No bad ending, indeed.
10 Comments Add yours
I loved the early novels in the series but found that by the end they were becoming a little formulaic. An apparently supernumerary character would be introduced around page 50 whom you might not meet again for another two hundred pages, but you knew they did it – even if it hadn’t been done yet. Nevertheless, that didn’t stop me loving Cadfael to bits.
I once had the pleasure of meeting Ellis Peters, not long before she died. We had given her an honorary degree and she came to the graduation convocation, even though by then she was in a wheelchair. She was a very gracious lady.
I found them to be formulaic too, but not in terms of the murder mystery (likely because I know so little about the genre); I found them formulaic insofar as every novel seemed to feature a young couple meeting and getting together, whether or not doing so was really important to the mystery and its detection.
Wow, you met her! Reason 5,766,821 why it’s better to live in England than anywhere else in the world.
Does anyone know if she intended the books to go forward after #20? I have wondered how she would handle the relationship between Cadfael and Prior Robert Pennant after he became the Abbot in 1148.
I have read all the books on Cadfael and have the complete box set of D.V.D’s. I have watched each episode many times and always wish she had kept it going. I always wonder how it would have ended, perhaps Cadfael becoming Prior, would have loved to see that.
From what I understand, the series ended as Ellis Peters’ life was ending. I loved the series and to those who found them formulaic, I would say that you were reading them for the murder mystery and not for the story. The murders were only the clothes in which Ellis Peters dressed these novels. They are really about Cadfael and his journey.
I loved Cadfael and many of the continuing characters, but I have to admit that I, too, found the books formulaic after awhile — you knew, for instance, if there was a perky young girl and a young man who got accused of a crime, Cadfael would play Cupid for them, one way or the other, before the end of the book.
On the other hand, the wonderfully accurate details of the Middle Ages were very interesting. It’s nice to learn whilst reading, so painless. 🙂
I read them all long ago, and since I joined Scribd, I have started them again. I will say I’m enjoying them more this time than I did then.
This is probably the most read post on this blog, which is both funny and encouraging. I think the internet is maybe the only way the Cadfael-loving diaspora would ever even know we *are* a diaspora rather than isolated readers with odd and dusty tastes shared by no one else… 🙂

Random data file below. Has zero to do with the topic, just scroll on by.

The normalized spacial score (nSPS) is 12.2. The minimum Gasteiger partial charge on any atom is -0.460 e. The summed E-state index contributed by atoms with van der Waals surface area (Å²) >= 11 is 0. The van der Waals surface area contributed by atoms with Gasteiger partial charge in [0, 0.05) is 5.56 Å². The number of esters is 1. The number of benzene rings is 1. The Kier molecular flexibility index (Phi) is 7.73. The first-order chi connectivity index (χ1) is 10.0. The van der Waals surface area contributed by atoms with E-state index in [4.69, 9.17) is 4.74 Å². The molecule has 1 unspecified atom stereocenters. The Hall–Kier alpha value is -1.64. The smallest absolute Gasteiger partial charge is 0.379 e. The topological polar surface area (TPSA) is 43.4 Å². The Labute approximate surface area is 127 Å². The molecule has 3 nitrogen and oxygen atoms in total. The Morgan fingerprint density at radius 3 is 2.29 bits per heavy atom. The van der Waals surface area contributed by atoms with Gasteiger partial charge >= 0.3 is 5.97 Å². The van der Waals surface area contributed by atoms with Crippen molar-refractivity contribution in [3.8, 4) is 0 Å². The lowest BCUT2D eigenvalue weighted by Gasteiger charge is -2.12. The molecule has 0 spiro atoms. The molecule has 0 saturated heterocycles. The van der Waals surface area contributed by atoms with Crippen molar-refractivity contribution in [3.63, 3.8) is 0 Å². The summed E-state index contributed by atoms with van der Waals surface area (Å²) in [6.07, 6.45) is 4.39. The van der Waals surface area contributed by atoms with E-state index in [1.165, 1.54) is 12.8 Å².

I love Cadfael–I own all the novels and read them in sequence, and watched the DVDs. I have the soundtrack CD of the TV series, and also have purchased all the accompanying books I could find–Cadfael’s Book of Days, Cadfael’s Country, etc. I love the stories because of Cadfael himself, but also for the comforting, timeless quality of the books. I don’t really care if the mysteries are formulaic–they are just part of the enjoyment. I’ve gone from reading about Cadfael to praying the Liturgy of the Hours myself–love chanting Lauds and Vespers, and try to do Compline if I’m not too exhausted. ( I use Christian Prayer, the Mundelein Psalter, and refer to online breviaries.) And the quote up above about the life of man and November is one of my favorite all-time quotes from anywhere. What a conclusion to a remarkable series. (Actually it was in the beginning pages of the last and best book–Brother Cadfael’s Penance.) I’ve read quite a few of Ellis Peters’s other books–both historicals and some of her other mysteries, but the Brother Cadfael series is her best work. She herself called the Heaven Tree trilogy her best work, but I disagree. God bless Cadfael–probably my favorite character in all of fiction.
Elizabeth, welcome! I loved your note. I’m looking forward to someday rereading all the Cadfael books…in the meantime, I’m making my way through all EP’s other books (and there are quite a few!). I recently read The Heaven Tree trilogy and loved it; I don’t know if I think they’re better or not as good as Cadfael–while they have the same comforting narrative voice and familiar characterization, the subject matter is different enough to me that I don’t know how to compare them. I hear there are tours of Shrewsbury based on the Cadfael books–have you been?